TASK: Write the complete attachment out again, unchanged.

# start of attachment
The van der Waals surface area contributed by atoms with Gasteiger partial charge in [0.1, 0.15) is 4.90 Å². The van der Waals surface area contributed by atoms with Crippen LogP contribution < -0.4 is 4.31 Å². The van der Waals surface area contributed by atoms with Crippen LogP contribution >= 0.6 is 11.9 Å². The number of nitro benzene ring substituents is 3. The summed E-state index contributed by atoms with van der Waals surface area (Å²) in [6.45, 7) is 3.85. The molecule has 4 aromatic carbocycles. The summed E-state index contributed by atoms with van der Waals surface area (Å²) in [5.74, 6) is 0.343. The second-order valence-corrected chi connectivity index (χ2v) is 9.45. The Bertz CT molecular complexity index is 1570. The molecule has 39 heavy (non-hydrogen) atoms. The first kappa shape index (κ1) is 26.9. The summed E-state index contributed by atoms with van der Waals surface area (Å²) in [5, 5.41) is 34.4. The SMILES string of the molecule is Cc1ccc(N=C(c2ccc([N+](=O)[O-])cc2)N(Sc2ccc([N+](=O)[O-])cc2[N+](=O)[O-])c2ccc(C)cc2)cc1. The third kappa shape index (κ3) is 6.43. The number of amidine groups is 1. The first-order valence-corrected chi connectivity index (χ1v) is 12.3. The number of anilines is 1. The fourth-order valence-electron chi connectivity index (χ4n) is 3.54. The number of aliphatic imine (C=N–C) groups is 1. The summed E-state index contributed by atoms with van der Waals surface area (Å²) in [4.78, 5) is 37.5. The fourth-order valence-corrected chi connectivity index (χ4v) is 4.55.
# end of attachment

The van der Waals surface area contributed by atoms with Gasteiger partial charge in [0.1, 0.15) is 4.90 Å². The van der Waals surface area contributed by atoms with Crippen LogP contribution < -0.4 is 4.31 Å². The van der Waals surface area contributed by atoms with Crippen LogP contribution >= 0.6 is 11.9 Å². The number of nitro benzene ring substituents is 3. The summed E-state index contributed by atoms with van der Waals surface area (Å²) in [6.45, 7) is 3.85. The molecule has 4 aromatic carbocycles. The summed E-state index contributed by atoms with van der Waals surface area (Å²) in [5.74, 6) is 0.343. The second-order valence-corrected chi connectivity index (χ2v) is 9.45. The Bertz CT molecular complexity index is 1570. The molecule has 39 heavy (non-hydrogen) atoms. The first kappa shape index (κ1) is 26.9. The summed E-state index contributed by atoms with van der Waals surface area (Å²) in [5, 5.41) is 34.4. The SMILES string of the molecule is Cc1ccc(N=C(c2ccc([N+](=O)[O-])cc2)N(Sc2ccc([N+](=O)[O-])cc2[N+](=O)[O-])c2ccc(C)cc2)cc1. The third kappa shape index (κ3) is 6.43. The number of amidine groups is 1. The first-order valence-corrected chi connectivity index (χ1v) is 12.3. The number of anilines is 1. The fourth-order valence-electron chi connectivity index (χ4n) is 3.54. The number of aliphatic imine (C=N–C) groups is 1. The summed E-state index contributed by atoms with van der Waals surface area (Å²) in [4.78, 5) is 37.5. The fourth-order valence-corrected chi connectivity index (χ4v) is 4.55.